Carter said he would take care of it and, shortly thereafter, came a directive from the president-elect to heads of the main national security and intelligence agencies and staffs. In it, Carter announced he had selected Turner to be his DCI, that ALL addressees would cooperate fully with him as he harnesses the intelligence community behind the new administration’s main objectives, and that he had instructed Turner to let him know immediately should there be any sign that he was not getting the full and unfettered cooperation he would need as the chief intelligence adviser to the president. That did it, Turner told me.

Turner was too modest to add what I had already learned as a lesson about his tenure, that an effective director of the intelligence community needs the courage to put noses out of joint. He should NOT adopt the “team player” mode that so many intelligence directors since Turner have succumbed to.

If Turner was not getting full cooperation from, say, the FBI, he would simply go down to the White House and let President Carter and/or his advisers know. The attorney general and/or the FBI director would promptly receive the necessary remedial instructions.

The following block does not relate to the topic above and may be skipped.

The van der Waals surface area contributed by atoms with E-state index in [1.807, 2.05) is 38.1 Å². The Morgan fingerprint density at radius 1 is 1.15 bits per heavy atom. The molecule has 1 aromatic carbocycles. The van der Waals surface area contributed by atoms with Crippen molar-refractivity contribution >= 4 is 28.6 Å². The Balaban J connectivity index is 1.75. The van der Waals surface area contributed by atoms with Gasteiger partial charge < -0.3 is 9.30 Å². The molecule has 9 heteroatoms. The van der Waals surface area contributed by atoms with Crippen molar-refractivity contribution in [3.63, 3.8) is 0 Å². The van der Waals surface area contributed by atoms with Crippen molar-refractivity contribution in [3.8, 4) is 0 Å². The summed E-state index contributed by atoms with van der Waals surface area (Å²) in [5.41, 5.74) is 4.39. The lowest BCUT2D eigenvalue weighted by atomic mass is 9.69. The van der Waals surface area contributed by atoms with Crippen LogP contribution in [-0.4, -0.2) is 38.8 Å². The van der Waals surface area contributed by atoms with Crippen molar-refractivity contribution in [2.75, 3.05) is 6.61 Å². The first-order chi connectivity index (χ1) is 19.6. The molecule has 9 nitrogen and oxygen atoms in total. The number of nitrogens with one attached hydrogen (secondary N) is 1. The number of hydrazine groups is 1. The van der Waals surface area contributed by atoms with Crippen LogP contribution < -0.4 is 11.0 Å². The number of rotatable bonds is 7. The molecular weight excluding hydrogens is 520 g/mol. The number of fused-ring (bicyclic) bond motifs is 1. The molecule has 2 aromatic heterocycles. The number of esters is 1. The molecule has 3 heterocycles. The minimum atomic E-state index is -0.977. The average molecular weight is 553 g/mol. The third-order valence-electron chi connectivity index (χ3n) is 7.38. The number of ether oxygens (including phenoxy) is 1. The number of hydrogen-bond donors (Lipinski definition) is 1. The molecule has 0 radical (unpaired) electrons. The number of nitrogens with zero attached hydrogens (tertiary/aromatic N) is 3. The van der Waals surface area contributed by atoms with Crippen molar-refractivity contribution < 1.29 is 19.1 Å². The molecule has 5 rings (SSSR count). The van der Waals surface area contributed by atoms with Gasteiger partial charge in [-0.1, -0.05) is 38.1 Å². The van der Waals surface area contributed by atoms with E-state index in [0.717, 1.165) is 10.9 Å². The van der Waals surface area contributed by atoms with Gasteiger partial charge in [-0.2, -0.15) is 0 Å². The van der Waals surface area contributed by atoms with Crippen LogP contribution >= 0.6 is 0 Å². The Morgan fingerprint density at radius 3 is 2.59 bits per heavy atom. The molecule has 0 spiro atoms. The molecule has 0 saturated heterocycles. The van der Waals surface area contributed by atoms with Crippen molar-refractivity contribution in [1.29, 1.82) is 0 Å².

Consummate “Team Player”

Two decades later, “team player” George Tenet (the team being George W. Bush, Dick Cheney and Donald Rumsfeld) stood this on its head. Nary a nose did timid, incurious George put out of joint.

But Tenet, who had mastered the skills of serving his “principal” as a staff aide to Senate Intelligence Committee Chairman David Boren, was so well-liked in Washington that even the 9/11 Commission was reluctant to offer pointed criticism of his gross misfeasance in his community role.

(At one hearing, Commissioner Jamie Gorelick fawned over Tenet, noting with admiring wonderment what she said especially distinguished him; namely, that everyone in the establishment simply called him “George,” and all automatically knew to whom they were referring. Amazing!)

Instead of affixing blame for 9/11, co-chair Lee Hamilton, Gorelick, and others kept wringing their hands, complaining, “no one was in charge of the intelligence community.” True enough, but that was by no means solely due to the structural anomaly that gave the DCI responsibility for managing both the agency and the entire intelligence community.

It had much more to do with Tenet’s reluctance to give the needed time and attention to the rest of the community and make it work together. Tenet preferred to direct his gaze upward, showing the bureaucratic skills he had learned as a Capitol Hill aide, ingratiating himself with the powerful and never putting them – or himself – in an uncomfortable situation.

You don’t insinuate yourself into top jobs in Washington, or get to stay in them, by knocking important noses out of joint, no matter how badly such disfigurement is needed. No one ever needed plastic surgery after an encounter with Tenet.